By Wendy Rupper
Ten years ago Utah Valley State College created its first bachelor”s degree program. Now officials at the college are working toward expanding the school”s classes and offering its first master”s degree. However, there are a few roadblocks along the way.
“In a recent state poll, we found that only half of the Utah residents were aware UVSC offered four-year degrees,” President Williams Sederburg said in his paper “Organizational Thoughts.” “Twenty-five percent were not aware of UVSC at all.”
As officials at UVSC have recently been focusing on expanding to become university, they want to be viewed as a quality college by the community. Sederburg said they need to work on becoming a well-known college first.
“We need to become a good comprehensive college, and that means getting a full slate of quality four-year degree programs,” Sederburg said.
But, in order to get the programs it needs, UVSC must first go through the State Board of Regents approval process.
Two years ago, the Utah State Board of Regents created a statewide moratorium restricting any new degrees or programs from being passed. This has been an obstacle for the ever-growing UVSC.
“We were adding so many new programs I think the state got a little nervous,” Sederburg said. “It”s really because of the economics. The state didn”t have any money … and if they froze the programs, they could save money.”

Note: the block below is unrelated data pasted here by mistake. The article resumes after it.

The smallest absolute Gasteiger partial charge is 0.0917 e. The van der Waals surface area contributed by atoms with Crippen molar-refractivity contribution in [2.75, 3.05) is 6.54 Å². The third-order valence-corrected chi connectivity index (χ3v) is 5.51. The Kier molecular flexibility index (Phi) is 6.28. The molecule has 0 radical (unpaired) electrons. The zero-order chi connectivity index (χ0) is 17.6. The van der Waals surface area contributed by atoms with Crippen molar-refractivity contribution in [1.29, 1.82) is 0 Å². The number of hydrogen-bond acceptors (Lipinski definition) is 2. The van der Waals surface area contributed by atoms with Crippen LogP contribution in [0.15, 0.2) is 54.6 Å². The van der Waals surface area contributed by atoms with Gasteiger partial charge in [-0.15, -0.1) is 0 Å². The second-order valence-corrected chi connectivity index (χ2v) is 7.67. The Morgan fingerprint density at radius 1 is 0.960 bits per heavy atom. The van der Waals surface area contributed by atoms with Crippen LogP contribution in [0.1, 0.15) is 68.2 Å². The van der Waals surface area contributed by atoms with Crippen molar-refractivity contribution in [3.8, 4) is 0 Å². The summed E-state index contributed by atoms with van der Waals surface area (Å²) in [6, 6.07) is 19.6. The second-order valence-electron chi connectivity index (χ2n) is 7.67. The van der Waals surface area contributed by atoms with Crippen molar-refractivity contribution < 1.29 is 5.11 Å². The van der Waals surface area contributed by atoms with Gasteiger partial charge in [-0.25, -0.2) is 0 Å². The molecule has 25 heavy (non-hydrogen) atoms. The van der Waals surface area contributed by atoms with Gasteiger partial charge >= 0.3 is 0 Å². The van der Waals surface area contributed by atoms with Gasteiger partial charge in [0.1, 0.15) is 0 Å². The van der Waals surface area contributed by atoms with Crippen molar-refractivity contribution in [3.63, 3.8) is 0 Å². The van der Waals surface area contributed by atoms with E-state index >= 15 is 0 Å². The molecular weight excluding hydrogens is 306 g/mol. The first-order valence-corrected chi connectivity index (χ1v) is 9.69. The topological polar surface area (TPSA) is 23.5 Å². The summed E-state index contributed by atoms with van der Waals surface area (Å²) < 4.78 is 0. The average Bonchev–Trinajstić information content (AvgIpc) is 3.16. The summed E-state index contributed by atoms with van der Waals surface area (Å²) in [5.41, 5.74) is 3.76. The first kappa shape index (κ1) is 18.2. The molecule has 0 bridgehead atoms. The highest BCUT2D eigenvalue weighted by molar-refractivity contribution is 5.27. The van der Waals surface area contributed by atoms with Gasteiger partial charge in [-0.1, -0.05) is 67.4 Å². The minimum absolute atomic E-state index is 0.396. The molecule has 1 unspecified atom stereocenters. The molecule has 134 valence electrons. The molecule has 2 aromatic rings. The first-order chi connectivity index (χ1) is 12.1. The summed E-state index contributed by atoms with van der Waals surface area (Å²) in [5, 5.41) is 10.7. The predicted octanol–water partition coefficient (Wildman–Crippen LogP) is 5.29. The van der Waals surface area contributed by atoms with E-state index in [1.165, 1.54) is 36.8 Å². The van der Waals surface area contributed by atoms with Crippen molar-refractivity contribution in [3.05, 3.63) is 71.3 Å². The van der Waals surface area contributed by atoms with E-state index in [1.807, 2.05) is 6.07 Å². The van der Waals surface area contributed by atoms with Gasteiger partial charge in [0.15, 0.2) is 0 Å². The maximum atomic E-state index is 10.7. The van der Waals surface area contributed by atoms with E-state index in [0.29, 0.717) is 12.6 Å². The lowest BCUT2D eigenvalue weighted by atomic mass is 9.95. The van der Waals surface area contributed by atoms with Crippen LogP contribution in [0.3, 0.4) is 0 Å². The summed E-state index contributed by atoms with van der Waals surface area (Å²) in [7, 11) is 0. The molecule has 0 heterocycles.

After two years of absolute gridlock throughout the state, however, things are starting to change with the moratorium and the economics.
“We have relaxed that standard in the last three to four months,” said George Mantes, vice chairman of the Utah State Board of Regents. “It was appropriate because the budget crises has turned around.”
Now the state is talking about lifting the freeze. Instead of not allowing anything through, they are rethinking the program approval process.
“They”re just making it very difficult to go through, not impossible,” Sederburg said.
The new list of requirements is still stringent.
UVSC must outline their need, labor market demand, student desire, and impact of the new program. The process also assesses the budget and cost of the program throughout the next five years. Then it must be passed by the program review committee consisting of regents chairman Jim Jardine, Pamela Atkinson, Daryl Barrett and George Mantes.
“We have loosened the ties,” Mantes said. “But it hasn”t been set in stone yet.”
Director of College Relations Derek Hall said the school has started to move forward with new programs.
“Two months ago, the board of regents approved four or five new degrees across the state,” Hall said. “Those were the first ones since the moratorium has been in place.”
One of those treasured new degrees went to UVSC.
“We just got a program approved, visual arts and communications,” Sederburg said. “That was the first one to make it through the more relaxed system moratorium.”
This bachelor”s degree will expand the current associate”s programs by adding 3,000 and 4,000 level courses in the arts department starting next spring.
But one new program is not enough for the constantly growth at UVSC.
“We have a whole list of new programs we want to add and should be adding about nine or 10 as soon as the state will let us,” he said.
Within the next year, the college is hoping to get six new bachelor”s degrees approved in the areas of community health, physical education and recreation, communications, computer engineering, dance and music.